Yogic practice has roots that reach back thousands of years, involving much more than just the kinetic, posture-based meditation that’s grown into a massive industry in the west. Still, modern physical yogic practice can unlock other aspects of traditional yoga — including introspection and social ethics — while also potentially treating depression and anxiety effectively.
Over the past decade, interest in yoga as a treatment for mental health disorders has led to various studies on the topic. Most of these studies confirm what any long-time yoga practitioner would already know: yoga offers serious benefits for anyone suffering from depression, anxiety, and other mental health issues.
With the various yoga schools that have developed through the years, there’s something that should work for anybody. There are high-intensity classes that take place in sweltering environments and would challenge even seasoned athletes, as well as low-key classes that focus on gentle stretching and breathing.
Several studies looking at yoga as a treatment for depression and anxiety offer convincing evidence of the practice’s efficacy. Some of these studies look exclusively at how consistent yoga affects women, while others take a broad look at the field of study to offer the most comprehensive picture possible.
In every case, participants reported reduced levels of stress, elevated mood, and calmed nerves. But how does yoga affect the body and the mind so profoundly?
The relationship between your sympathetic nervous system’s fight-or-flight response and anxiety is somewhat intuitive. The body responds to perceived threats with an elevated heart rate, shortness of breath, and other symptoms we associate with high levels of stress and even panic attacks.
In recent years, scientists have made fascinating connections between this response and depression in ways that may at first seem counterintuitive. A depressed person whose illness prevents them from getting out of bed may not seem like a person in the middle of a fight or flight response. But in many cases of depression — especially severe depression — that stress response has been suspended. The terms used for a suspended fight or flight response are arrested anger and arrested escape, respectively.
Life events, neurochemical imbalances, and other stimuli can cause an experience of stress or depression that activates a fight-or-flight response specific to that stress or depression. This creates a negative feedback loop: your body tries to flee stress but cannot, so your stress increases, and your body tries to flee this new stress but cannot, and so on.
Yoga can counteract some effects of stress in cases of both anxiety and depression, no matter which school of yoga you follow.
Breathing is integral to yogic practice, with some schools prescribing specific breathing techniques and others allowing the body to dictate its breathing patterns within movements and postures. In any case, yoga tends to slow down breathing and align it with movement. That results in a reduction in cortisol production and blood pressure as the body’s fight-or-flight response subsides.
Most yogic practice also involves some stretching, which can reduce daily pains and increase circulation. Like your slowed, controlled breathing, these stretches can calm the sympathetic nervous system and reduce your stress response.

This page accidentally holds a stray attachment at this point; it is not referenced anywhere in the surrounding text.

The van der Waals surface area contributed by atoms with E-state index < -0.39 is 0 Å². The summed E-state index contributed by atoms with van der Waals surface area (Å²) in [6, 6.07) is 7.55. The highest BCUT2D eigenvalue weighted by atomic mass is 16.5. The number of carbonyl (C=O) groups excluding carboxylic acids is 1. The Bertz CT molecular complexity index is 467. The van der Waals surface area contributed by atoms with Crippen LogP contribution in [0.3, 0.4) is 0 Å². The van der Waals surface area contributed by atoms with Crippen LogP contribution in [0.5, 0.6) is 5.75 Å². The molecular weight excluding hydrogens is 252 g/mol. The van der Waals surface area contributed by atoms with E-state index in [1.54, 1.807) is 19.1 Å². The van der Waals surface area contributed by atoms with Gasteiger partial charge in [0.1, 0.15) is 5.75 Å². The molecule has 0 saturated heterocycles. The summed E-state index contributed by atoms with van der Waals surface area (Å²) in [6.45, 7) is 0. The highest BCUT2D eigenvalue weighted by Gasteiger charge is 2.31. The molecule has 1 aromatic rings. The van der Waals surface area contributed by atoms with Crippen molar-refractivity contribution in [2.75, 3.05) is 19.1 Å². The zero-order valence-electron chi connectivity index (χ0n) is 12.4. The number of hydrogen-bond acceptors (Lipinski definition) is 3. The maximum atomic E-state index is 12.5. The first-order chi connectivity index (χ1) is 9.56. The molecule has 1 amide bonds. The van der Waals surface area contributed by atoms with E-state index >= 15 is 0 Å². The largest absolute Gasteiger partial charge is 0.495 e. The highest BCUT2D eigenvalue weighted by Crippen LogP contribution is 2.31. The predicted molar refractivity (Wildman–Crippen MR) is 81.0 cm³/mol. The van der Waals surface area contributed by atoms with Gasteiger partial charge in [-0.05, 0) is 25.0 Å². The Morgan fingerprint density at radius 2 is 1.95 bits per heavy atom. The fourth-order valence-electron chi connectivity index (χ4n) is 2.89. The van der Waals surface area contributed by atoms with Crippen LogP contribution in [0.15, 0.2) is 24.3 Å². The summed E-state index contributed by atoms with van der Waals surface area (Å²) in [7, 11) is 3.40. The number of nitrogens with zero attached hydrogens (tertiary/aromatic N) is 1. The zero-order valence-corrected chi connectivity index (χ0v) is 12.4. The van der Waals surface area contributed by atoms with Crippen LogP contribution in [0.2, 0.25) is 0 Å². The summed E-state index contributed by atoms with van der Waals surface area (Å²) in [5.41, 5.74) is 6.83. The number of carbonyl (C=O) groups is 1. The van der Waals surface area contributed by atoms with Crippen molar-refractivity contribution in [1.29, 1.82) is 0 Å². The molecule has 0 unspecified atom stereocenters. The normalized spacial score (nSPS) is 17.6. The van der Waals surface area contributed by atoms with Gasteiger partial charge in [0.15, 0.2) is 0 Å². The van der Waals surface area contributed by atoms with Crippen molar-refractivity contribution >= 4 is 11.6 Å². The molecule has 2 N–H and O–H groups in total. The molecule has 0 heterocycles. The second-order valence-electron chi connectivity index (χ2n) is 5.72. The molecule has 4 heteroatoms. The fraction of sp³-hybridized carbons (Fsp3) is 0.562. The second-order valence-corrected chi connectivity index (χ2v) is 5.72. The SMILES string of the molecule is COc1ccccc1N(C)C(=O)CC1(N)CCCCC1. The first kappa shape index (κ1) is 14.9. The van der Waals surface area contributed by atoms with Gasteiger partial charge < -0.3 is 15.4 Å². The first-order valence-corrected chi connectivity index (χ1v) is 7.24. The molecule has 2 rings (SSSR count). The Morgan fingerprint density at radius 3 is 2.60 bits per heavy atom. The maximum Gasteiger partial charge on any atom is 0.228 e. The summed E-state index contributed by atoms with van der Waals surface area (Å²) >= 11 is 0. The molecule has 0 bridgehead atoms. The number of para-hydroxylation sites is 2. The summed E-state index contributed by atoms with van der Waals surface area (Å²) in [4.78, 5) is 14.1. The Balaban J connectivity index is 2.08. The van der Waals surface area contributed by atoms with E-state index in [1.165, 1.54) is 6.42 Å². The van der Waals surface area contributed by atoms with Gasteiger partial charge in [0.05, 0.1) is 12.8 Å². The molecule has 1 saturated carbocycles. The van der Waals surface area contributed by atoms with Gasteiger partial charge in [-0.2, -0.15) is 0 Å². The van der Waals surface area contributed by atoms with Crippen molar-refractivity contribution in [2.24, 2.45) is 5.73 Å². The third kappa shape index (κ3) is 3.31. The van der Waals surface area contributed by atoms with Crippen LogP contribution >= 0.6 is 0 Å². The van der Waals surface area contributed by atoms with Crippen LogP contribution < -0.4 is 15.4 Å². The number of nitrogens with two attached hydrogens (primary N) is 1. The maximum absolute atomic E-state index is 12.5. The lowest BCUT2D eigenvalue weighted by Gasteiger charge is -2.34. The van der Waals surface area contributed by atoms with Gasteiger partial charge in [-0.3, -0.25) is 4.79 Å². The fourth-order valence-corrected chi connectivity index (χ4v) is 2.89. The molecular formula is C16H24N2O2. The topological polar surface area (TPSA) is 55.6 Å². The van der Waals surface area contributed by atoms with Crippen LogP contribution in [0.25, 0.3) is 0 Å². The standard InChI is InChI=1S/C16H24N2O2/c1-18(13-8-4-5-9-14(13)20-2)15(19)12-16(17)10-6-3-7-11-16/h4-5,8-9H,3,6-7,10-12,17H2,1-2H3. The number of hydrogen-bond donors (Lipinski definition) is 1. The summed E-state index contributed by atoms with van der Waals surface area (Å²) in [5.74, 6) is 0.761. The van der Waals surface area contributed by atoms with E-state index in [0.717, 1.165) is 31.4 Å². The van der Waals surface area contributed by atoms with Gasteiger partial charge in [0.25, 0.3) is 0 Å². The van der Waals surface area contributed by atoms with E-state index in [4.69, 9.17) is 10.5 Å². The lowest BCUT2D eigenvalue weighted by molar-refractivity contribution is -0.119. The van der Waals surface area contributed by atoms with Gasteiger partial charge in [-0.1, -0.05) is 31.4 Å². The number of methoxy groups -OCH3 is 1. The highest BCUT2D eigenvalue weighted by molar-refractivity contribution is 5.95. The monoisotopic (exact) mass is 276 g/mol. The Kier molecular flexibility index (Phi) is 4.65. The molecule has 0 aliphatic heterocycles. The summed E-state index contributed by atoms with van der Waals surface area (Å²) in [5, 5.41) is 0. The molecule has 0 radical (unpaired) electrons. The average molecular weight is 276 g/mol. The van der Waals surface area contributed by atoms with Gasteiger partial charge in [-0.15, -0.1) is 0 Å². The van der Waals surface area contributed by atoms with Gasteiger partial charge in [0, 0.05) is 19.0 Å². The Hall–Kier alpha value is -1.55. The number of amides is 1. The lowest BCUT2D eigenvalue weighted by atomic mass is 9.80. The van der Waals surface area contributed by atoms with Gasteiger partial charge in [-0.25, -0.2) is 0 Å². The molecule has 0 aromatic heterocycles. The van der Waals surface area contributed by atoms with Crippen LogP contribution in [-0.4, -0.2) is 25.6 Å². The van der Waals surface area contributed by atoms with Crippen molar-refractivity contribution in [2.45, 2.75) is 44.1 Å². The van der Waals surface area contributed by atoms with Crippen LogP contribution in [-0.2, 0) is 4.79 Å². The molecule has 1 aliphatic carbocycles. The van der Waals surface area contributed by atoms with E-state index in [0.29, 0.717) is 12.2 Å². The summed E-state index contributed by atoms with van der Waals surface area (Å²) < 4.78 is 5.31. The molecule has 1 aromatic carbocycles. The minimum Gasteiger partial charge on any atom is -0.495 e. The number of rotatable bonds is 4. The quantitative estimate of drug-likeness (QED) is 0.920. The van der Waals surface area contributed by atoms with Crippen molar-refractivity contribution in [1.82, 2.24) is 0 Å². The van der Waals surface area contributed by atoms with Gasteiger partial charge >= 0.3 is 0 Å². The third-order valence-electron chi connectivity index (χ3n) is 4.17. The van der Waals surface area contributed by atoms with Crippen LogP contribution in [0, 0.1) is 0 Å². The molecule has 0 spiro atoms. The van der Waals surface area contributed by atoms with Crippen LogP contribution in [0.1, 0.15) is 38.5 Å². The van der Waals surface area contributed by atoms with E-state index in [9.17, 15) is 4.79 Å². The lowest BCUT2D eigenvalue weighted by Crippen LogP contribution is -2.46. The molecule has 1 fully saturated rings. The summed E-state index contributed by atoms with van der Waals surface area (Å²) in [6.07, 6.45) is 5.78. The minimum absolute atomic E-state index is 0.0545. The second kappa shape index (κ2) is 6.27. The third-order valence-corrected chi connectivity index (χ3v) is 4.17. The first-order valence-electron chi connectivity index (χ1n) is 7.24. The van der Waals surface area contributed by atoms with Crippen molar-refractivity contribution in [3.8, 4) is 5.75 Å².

Yoga creates a positive feedback loop: as you practice, it relaxes you, and the deeper you relax, the farther you can take your practice. Its direct opposition to the mechanisms of depression and anxiety is clear, and the science supports it.
Scientists generally agree that physical activity plays a vital role in mental health. But not everyone has the time or physical aptitude for jumping into a 10K. Yoga offers the benefits of physical activity on a sliding scale of ability. Obesity, asthma, chronic pain, and disability are barriers to various sports and exercises, but yoga is adaptable.
Knowing which yoga school is right for you before trying it out can help you stay with the practice. Here’s a quick breakdown of some of the most popular types of yoga.
Hatha is among the gentlest forms of yoga and is ideal for anyone just getting started or those who have been away from yoga for many years. Its postures and movements are slow and simple, and its classes are readily available at many gyms and schools.
Vinyasa yoga is ideal if you want to break a sweat and reap more of the musculoskeletal benefits of yogic practice. It can be a little too fast and complicated for those new to yoga, but it’s a great way to step up your practice after you’ve gained a degree of comfort in something like Hatha.
With its focus on breathing and meditation, Kundalini yoga is a spiritual yoga that focuses on clearing the mind. Its simple postures aren’t too challenging, but those seeking a more traditional yoga experience may leave their first few sessions wondering if they accomplished anything.
Experienced practitioners and athletes often gravitate toward Ashtanga. It builds strength and flexibility by syncing your breathing up with challenging movements and postures. This school has some of the best muscle-building potential but is not ideal for beginners.
If you have any physical limitations that might prevent you from engaging in other yogic practices, Iyengar is likely your best bet. It focuses on spinal alignment through slow, deliberate postures and the help of elastic exercise bands, balls, and blocks.
Also known as hot yoga, Bikram takes place in an environment where the temperature sits just above 100 degrees Fahrenheit. The increased heat helps to loosen up muscles more quickly and can contribute to certain mental states akin to a runner’s high. Still, talk of the sweat eliminating toxins is ignorant of the body’s actual waste management processes.